Six weeks after his disappearance, records post by Fox News showed 10 computers were purchased, about its accounts, according to Schrier said his Al-Qaida captors threatened to kill him. “They put me in the office in a circle with the emir, three Canadians and one other man. And you put a piece of paper in front of me and said basically, ‘Writes all the passwords for every account you have, from Facebook, to their credit cards to their bank accounts, we want your social security number.'”
At least two tablets were delivered to a Canadian address. Fox News telephone numbers called, the name and address, but there was no answer. February 2017 E-Mail post by Fox News from the Royal Canadian Mounted Police suggested that a criminal case has been built, but there was no public evidence charges were pursued.
February 2013, Schrier said that the terrorists had anything to steal his identity. “They bought tablets and laptops, which they bought, they bought shoes, you know, to fight things. They constructed practically parts for a Mercedes. I mean, all sorts of stuff… she bought a Kama Sutra guide. You bought sunglasses, Cologne.”
At the same time, Schrier, the FBI claimed was the monitoring of the transactions, and the office is the contact person for his family, agent Lindsey Perotti, misled his mother. Six months into his captivity, the FBI agent Schrier’s mother wrote, “Everything seems to be at this point, a note to the fact he is the one with his cell phone, credit card and bank-account.” Despite working as a freelance war photographer, Schrier written had all of the new work.
“I was kept in the dark for a very long time, I am infested with bugs,” said Schrier. “But, according to the FBI, I speak to people on my phone, I buy laptops and Cologne, and to get the boots and sunglasses, maybe in Turkey once in a while, to get away from the things, you know, just like all the jihadists do, you know. ‘Cause, which is in the South of Turkey, like the Hamptons, you know?”
Matt Schrier, left, in Azaz, Syria.
Schrier, of New York, hid the fact that he was Jewish from his captors, because he said, it meant certain death.
Two intelligence officers, one current, the other former, told Fox News that Schrier theory — that the FBI was tracking Al-Qaeda, the online activities with his accounts, as well as the computer purchases-suggested it was part of a larger operation.
“So you are monitoring my financial records right off the bat. Let you you steal the money. Why are you let the money to steal, what is the angle? Now, what will you buy? You can buy laptops and tablets. If you catch it, you do your little spy thing, and then deliver them directly into the hands of Al-Qaeda and the create, basically, a dream, for the intelligence community, a way to infiltrate into the enemy like never before, without knowing it,” said Schrier.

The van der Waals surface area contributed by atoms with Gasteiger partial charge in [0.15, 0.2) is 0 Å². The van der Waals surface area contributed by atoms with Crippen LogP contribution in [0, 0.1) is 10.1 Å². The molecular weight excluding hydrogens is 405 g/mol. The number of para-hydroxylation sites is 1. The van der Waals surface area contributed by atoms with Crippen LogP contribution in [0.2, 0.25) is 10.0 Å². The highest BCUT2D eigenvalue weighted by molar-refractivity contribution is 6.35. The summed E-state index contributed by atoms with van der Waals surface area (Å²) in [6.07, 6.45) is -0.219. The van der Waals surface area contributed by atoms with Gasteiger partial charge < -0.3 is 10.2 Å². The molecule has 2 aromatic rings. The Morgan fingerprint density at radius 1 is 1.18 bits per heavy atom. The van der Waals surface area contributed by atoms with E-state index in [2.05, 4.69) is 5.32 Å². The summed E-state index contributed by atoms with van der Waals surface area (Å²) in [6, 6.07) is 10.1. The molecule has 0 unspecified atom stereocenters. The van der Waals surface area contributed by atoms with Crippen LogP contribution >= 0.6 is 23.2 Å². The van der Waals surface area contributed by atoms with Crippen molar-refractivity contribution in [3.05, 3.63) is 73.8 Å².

He claimed the FBI, the priority of an intelligence operation, not an investigation to secure his release, was carried out. Pressed by Fox News to back up the serious allegation, Schrier said, “beyond a reasonable doubt, I have all the evidence, I’ve made one attempt after another to have this investigated so that those responsible are held accountable, no one will return my calls, no one will investigate this, in spite of all the evidence.”
Halfway through his captivity, until April 2013 there was a conversation between the FBI agent Perotti and an official familiar with the case.
“He is faith, ‘that he joined them? Like, what’s going on?” She’s like, ‘no, no, no. We’re pretty sure that he won’t join ’em, based on his financial records.’ Boom, you slipped. She admitted that she was the monitoring of my financial records from the beginning of April,” said Schrier.
An officer secured the account of Fox News.
Schrier said the “bad” FBI agents “are discarded. And those who let them be bad, and who turns the head, must be suspended.”
Almost five years after a harrowing escape, Schrier documented his story in a new book, “The morning prayer.”
The 39-year-old Schrier said he remained angry at the way the feds handled his case. “You know, what I needed help with was the restoration of life for me, that means a new social security number, and the reconstruction, and my credit card.”
Schrier stressed that he still does not have a credit card, to win even though he was able to eventuallly more than $16,000 in funds stolen by PayPal and Citibank, but it took months. “You have the witness protection program, they give new social security numbers, murderers and pimps and drug dealers. I am a witness, and I did nothing to the stuff. “No — you can’t help.'”
After he returned, Schrier described in a short report for the FBI and CIA. The CIA had no comment for Fox News.
“I gave you more information than probably 50 informants’ em could have been ‘. And that’s when I went from feeling like, ‘well, I deserve it all,’ that, ‘you know what, yeah, yeah I deserve some things. I deserve a new social security number, which I deserve good health care, I deserve to be treated with respect.’ I have not asked for anything. I gave you Skype name, I gave you more than anyone else in my situation has ever existed. I can say that the definitely. And what I got back was lies, betrayal, nothing,” said Schrier.
An FBI spokesman added: “The FBI provides support to the victims, to help them with rebuilding their lives. We continue to work with our inter-to collect institutional and international partners, law enforcement intelligence, as well as the assessment of the possibility of an indictment against those who, as a victim, Mr Schrier.”
Catherine Herridge is an award-winning chief Intelligence correspondent for FOX News Channel (FNC) based in Washington, DC she covers intelligence, the justice Department and the Department of Homeland Security. Herridge joined FNC in 1996 as the London correspondent.